And the Winner Is…

I received an email from my sister, Andrea, who has been an enthusiastic supporter of my various creative ventures dating all the way back to when my pal Sanford and I launched a curbside “Indian Chewing Gum” stand outside our house sometime back in the late 70s, in which we soaked the chewy pith of the inside of a dried wild mustard stalk — “Indian chewing gum” — in either of two flavors, fruit punch or maple syrup, and tried to sell the soggy mess to the rare passerby.

I believe Andrea may have been the only person who purchased one.

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She had received an email to nominate blogs for the 2015 Saveur Blog Awards. Her email, to me and several other family members, was as follows:

“I nominated Sean.  Dude, you should do a quick post about this Saveur nomination thing!  You’ve got so many followers who would want to nominate you!  DONT BE SHY, this could be a really lucky break!!”

So fair enough — here it is, my gentle attempt at self promotion. If you would like to nominate Skinny Girls & Mayonnaise for a Saveur 2015 Blog Award, click here. Only takes a few seconds.

If not, I encourage you to go check out said sister Andrea’s very funny blog detailing her life as an “accidental Texan”.

And in the meantime, wherever you may be, enjoy!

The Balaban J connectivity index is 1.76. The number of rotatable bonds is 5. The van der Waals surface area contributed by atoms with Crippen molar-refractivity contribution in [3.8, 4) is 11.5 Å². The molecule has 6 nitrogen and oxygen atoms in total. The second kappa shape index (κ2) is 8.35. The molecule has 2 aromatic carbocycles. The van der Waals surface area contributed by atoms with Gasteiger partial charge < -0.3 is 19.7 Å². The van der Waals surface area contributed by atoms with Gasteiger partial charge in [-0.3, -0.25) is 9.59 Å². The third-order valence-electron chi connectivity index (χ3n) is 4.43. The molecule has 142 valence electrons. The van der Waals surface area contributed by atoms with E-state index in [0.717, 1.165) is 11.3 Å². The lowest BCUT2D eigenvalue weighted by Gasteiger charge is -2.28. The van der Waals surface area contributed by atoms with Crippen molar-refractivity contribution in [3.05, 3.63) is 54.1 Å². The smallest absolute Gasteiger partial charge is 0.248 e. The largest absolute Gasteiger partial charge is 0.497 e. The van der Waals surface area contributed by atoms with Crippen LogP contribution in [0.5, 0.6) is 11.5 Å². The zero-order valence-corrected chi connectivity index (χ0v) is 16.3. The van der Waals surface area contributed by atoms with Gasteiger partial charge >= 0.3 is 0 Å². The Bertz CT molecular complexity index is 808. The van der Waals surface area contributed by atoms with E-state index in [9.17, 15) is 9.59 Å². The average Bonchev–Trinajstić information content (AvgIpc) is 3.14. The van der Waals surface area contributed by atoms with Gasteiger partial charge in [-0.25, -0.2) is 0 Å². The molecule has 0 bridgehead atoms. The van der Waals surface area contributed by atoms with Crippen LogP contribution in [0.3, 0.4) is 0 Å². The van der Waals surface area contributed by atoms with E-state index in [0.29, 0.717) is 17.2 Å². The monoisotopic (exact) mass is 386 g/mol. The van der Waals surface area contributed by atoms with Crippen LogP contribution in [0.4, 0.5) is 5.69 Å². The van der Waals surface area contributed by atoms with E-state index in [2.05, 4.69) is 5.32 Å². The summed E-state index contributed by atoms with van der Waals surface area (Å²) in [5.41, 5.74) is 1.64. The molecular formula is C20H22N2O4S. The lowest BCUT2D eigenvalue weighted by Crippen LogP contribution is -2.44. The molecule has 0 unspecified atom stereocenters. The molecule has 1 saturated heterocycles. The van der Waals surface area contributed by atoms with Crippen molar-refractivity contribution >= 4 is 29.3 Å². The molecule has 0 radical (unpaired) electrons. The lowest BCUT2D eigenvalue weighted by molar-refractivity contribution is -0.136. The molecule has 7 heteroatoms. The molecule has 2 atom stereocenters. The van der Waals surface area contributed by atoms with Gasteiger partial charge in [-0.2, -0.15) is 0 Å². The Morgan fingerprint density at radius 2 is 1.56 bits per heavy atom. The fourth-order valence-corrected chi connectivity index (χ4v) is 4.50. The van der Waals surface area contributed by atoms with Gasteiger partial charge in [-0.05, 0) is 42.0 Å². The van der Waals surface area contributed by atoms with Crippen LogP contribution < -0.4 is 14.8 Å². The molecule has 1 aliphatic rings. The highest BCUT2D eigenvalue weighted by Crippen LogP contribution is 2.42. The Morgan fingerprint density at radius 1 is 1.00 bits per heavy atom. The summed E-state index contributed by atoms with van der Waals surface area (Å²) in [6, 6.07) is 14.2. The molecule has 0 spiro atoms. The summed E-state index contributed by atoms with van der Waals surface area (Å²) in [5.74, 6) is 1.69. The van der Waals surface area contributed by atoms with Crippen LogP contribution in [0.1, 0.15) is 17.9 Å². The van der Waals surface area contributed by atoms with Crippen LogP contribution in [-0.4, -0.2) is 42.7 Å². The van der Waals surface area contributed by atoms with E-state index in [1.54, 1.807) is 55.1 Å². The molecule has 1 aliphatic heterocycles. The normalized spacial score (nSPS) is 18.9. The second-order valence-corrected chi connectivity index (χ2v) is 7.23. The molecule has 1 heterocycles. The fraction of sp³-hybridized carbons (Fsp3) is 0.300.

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Blogotism

It’s impossible to be objective when it comes to ourselves. Just in the way we can never know what other people see when they look at us, I sometimes wonder what other people must think of my blog.

Self-important-looking selfie

Self-important-looking selfie with painting

“Stand up straight, babe,” my wife will sometimes say to me.

I wonder if there’s a blog equivalent of not standing up straight. Are any of my sentences lazy? More

Post #300

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“How’s the blog going?” a friend asked somewhere around post #170 or so.

Great, I replied. My audience is growing. People seem to really like the blog.

“What’s your end game?” the friend asked. More

Glensomethingorother & the Passing of Time

My dad was always pushing some drink or other at me as a kid. Less in the interest of corrupting me than fostering a strong cultural foundation, an appreciation of the better things life had to offer.

A father and his son. Mt. Rainier National Park. 1968

“Try this, it’s the finest dark roasted arabica coffee,” he would say. Or, “You’ll never taste a wine this good, my boy…” I developed tastes for both. But not Scotch. That was Dad’s drink. Scotch on the rocks. There was always a Glensomethingorother in his glass, it was always “the best Scotch you’ll ever taste,” and it always tasted the way rubbing alcohol smelled. More